Investment Clubs Teach Financial Literacy: Student Investment Clubs Provide the Rigor and Risk to Foster Learning Opportunities from Financial Literacy to Preparing Students to Compete in Today's Global Economy

By Cook, Sheri | Techniques, October 2007 | Go to article overview
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Investment Clubs Teach Financial Literacy: Student Investment Clubs Provide the Rigor and Risk to Foster Learning Opportunities from Financial Literacy to Preparing Students to Compete in Today's Global Economy


Cook, Sheri, Techniques


A study conducted by Money magazine in August 2006 found that students aren't as financially literate as they ought to be. The test scores of students enrolled in a personal finance class were not significantly different from students who did not take the class. Teachers are now being challenged to find alternative strategies to educate students in the ways of personal finance. One component of personal finance that is particularly challenging is investments. The student investment club provides a path from in-class learning theories to active learning with "real world" consequences.

The stock market simulation program has been used extensively within the business curriculum at high schools across the country. Research suggests that while it has provided a basic introduction to concepts related to the stock market, it lacks the rigor and risk factors which can foster tree learning. Student investment clubs provide the rigor and risk to foster learning opportunities from financial literacy to preparing students to compete in today's global economy. These learning opportunities take place through actual investments within the stock market. While setting up an investment club for students might first appear to be an overwhelming task, once an instructor has established a few basic guidelines and a structure that is compatible with her particular style of teaching, it is much easier than it looks. Getting written permission from the parents and/or guardians and a tax I.D. # are the first order of business. Once the instructor has obtained parental consent and the appropriate tax documentation, he is ready to begin.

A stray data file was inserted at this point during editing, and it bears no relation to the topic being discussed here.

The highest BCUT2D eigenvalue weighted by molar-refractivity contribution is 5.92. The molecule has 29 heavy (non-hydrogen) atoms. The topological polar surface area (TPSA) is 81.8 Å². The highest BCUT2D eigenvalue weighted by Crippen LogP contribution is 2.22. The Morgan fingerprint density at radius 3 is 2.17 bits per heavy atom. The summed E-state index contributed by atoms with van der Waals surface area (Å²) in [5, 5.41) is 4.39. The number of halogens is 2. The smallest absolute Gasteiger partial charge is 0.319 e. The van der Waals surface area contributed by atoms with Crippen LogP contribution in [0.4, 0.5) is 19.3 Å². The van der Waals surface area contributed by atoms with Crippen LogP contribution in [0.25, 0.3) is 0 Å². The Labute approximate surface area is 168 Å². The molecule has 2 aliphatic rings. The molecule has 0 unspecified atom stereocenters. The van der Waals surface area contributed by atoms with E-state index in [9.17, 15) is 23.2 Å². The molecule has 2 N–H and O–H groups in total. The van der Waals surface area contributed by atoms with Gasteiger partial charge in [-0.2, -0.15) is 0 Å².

According to a report in 2006, the first step when initiating a student investment club is to establish a set of rules and procedures. Developing a constitution is one of the most effective and efficient ways to establish these guidelines. It is also a great learning opportunity to further students' understanding of the democratic process. Students will have the responsibility of constructing a document that provides for a fair and equitable distribution of duties, as well as deciding upon a decision-making process tailored to the particular culture of the student population. Students will also have the opportunity to elect officers and learn parliamentary procedure.

The next step involves yet another learning strategy to enhance students' critical thinking skills, and increase their financial literacy within the banking industry. Since the club will need to open a bank account, it will be important for students to conduct research on the various types of banking institutions. This research will enable the students to critically analyze their options before making a final decision. Once the club has completed these steps, the next topic of discussion will be to determine how the club is funded. Research has shown that two of the most popular avenues to pursue for funding are member dues and fundraisers. Several clubs charge a membership fee along with monthly dues to raise the needed dollars to invest, while other clubs have initiated fundraising activities to fill their treasury. While both methods accomplish a club's ultimate goal, fundraising is another way to incorporate critical thinking and problem-solving skills; students have the opportunity to develop a comprehensive campaign strategy enabling them to accomplish this goal.

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Investment Clubs Teach Financial Literacy: Student Investment Clubs Provide the Rigor and Risk to Foster Learning Opportunities from Financial Literacy to Preparing Students to Compete in Today's Global Economy
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